Zeitschrift Für Politikwissenschaft


Author: Walter Sandtner
Publisher: N.A
ISBN: N.A
Category: Political science
Page: N.A
View: 5049
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World of Faith and Freedom

Why International Religious Liberty Is Vital to American National Security
Author: Thomas F. Farr
Publisher: Oxford University Press
ISBN: 019988451X
Category: Religion
Page: 384
View: 6737
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Virtually every trouble spot on the planet has some sort of religious component. One need only consider Iraq and Afghanistan, Iran, Israel and Palestine, Turkey, India, Pakistan, Russia, and China, to name but a few. Looming behind national issues, of course, is the problem of regional Islamist extremism and transnational Islamist terrorism. In all of these sectors, religious tensions, ideas and actors are of great geo-political importance to the United States. Yet, argues Thomas Farr, our foreign policy is gravely handicapped by an inability to understand the role of religion either nationally or globally. There is a strong disinclination in American diplomacy to consider religious factors at all, either as part of the problem or part of the solution. In this engaging and well-written insider account, Farr offers a closely reasoned argument that religious freedom, the freedom to practice one's own religion in private and in public, is an essential prerequisite for a stable, durable democratic society. If the U.S. wants to foster democracy that lasts, he says, it must focus on fostering religious liberty, especially in its public manifestations, properly limited in a way that advances the common good. Although we ourselves have developed a remarkably successful model of religious freedom, our foreign policy favors an aggressive secularism that is at odds with the American model. It is essential, says Farr, that we take an approach that recognizes the great importance of religion in people's lives.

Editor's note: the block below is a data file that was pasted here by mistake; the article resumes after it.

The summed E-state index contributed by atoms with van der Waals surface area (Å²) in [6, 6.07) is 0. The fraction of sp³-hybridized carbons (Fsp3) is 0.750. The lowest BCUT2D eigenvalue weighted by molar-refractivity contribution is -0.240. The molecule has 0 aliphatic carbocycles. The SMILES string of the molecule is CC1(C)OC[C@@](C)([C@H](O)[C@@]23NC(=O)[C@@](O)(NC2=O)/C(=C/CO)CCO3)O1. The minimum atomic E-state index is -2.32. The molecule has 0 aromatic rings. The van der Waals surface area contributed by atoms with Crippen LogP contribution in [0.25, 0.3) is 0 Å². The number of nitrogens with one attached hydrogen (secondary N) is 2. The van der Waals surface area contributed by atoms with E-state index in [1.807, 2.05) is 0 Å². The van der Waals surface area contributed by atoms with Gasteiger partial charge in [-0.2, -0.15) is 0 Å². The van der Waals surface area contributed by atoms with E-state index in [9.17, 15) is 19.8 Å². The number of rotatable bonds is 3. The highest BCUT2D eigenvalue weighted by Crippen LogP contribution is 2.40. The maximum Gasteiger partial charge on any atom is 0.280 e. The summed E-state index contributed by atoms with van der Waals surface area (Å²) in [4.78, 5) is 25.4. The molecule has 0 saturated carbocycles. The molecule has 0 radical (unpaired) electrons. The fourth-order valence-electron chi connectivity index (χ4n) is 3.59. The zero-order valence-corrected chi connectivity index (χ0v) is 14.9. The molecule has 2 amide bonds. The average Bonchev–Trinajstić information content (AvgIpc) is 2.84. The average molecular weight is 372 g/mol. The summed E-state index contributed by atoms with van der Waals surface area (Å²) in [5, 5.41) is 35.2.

The many faces of political Islam

religion and politics in the Muslim world
Author: Mohammed Ayoob
Publisher: Univ of Michigan Pr
ISBN: 9780472099719
Category: Political Science
Page: 213
View: 3056
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A lucid, comprehensive examination of the true relationship between Islam and global politics

Orient


Author: N.A
Publisher: N.A
ISBN: N.A
Category: Middle East
Page: N.A
View: 8921
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New York University journal of international law & politics


Author: N.A
Publisher: N.A
ISBN: N.A
Category: Law
Page: N.A
View: 5171
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Muslim lives in Eastern Europe

gender, ethnicity, and the transformation of Islam in postsocialist Bulgaria
Author: Kristen Rogheh Ghodsee
Publisher: Princeton Univ Pr
ISBN: 9780691139548
Category: Design
Page: 252
View: 4258
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Muslim Lives in Eastern Europe examines how gender identities were reconfigured in a Bulgarian Muslim community following the demise of Communism and an influx of international aid from the Islamic world. Kristen Ghodsee conducted extensive ethnographic research among a small population of Pomaks, Slavic Muslims living in the remote mountains of southern Bulgaria. After Communism fell in 1989, Muslim minorities in Bulgaria sought to rediscover their faith after decades of state-imposed atheism. But instead of returning to their traditionally heterodox roots, isolated groups of Pomaks embraced a distinctly foreign type of Islam, which swept into their communities on the back of Saudi-financed international aid to Balkan Muslims, and which these Pomaks believe to be a more correct interpretation of their religion.Ghodsee explores how gender relations among the Pomaks had to be renegotiated after the collapse of both Communism and the region's state-subsidized lead and zinc mines. She shows how mosques have replaced the mines as the primary site for jobless and underemployed men to express their masculinity, and how Muslim women have encouraged this as a way to combat alcoholism and domestic violence. Ghodsee demonstrates how women's embrace of this new form of Islam has led them to adopt more conservative family roles, and how the Pomaks' new religion remains deeply influenced by Bulgaria's Marxist-Leninist legacy, with its calls for morality, social justice, and human solidarity.